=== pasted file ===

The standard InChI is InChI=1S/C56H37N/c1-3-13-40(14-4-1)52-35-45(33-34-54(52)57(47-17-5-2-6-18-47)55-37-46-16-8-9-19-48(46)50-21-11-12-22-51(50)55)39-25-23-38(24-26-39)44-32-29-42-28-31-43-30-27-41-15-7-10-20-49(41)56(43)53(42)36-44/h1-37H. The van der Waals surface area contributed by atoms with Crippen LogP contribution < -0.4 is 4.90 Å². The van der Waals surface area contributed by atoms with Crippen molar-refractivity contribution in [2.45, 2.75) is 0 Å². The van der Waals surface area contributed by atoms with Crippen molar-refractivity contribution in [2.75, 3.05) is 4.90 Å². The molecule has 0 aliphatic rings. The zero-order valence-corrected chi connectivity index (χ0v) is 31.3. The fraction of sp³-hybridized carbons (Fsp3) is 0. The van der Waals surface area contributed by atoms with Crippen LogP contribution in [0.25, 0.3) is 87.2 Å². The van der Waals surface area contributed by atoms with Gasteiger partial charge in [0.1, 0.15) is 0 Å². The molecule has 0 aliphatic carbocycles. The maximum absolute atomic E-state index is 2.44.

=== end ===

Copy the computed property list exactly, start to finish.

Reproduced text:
The standard InChI is InChI=1S/C56H37N/c1-3-13-40(14-4-1)52-35-45(33-34-54(52)57(47-17-5-2-6-18-47)55-37-46-16-8-9-19-48(46)50-21-11-12-22-51(50)55)39-25-23-38(24-26-39)44-32-29-42-28-31-43-30-27-41-15-7-10-20-49(41)56(43)53(42)36-44/h1-37H. The van der Waals surface area contributed by atoms with Crippen LogP contribution < -0.4 is 4.90 Å². The van der Waals surface area contributed by atoms with Crippen molar-refractivity contribution in [2.45, 2.75) is 0 Å². The van der Waals surface area contributed by atoms with Crippen molar-refractivity contribution in [2.75, 3.05) is 4.90 Å². The molecule has 0 aliphatic rings. The zero-order valence-corrected chi connectivity index (χ0v) is 31.3. The fraction of sp³-hybridized carbons (Fsp3) is 0. The van der Waals surface area contributed by atoms with Crippen LogP contribution in [0.25, 0.3) is 87.2 Å². The van der Waals surface area contributed by atoms with Gasteiger partial charge in [0.1, 0.15) is 0 Å². The molecule has 0 aliphatic carbocycles. The maximum absolute atomic E-state index is 2.44.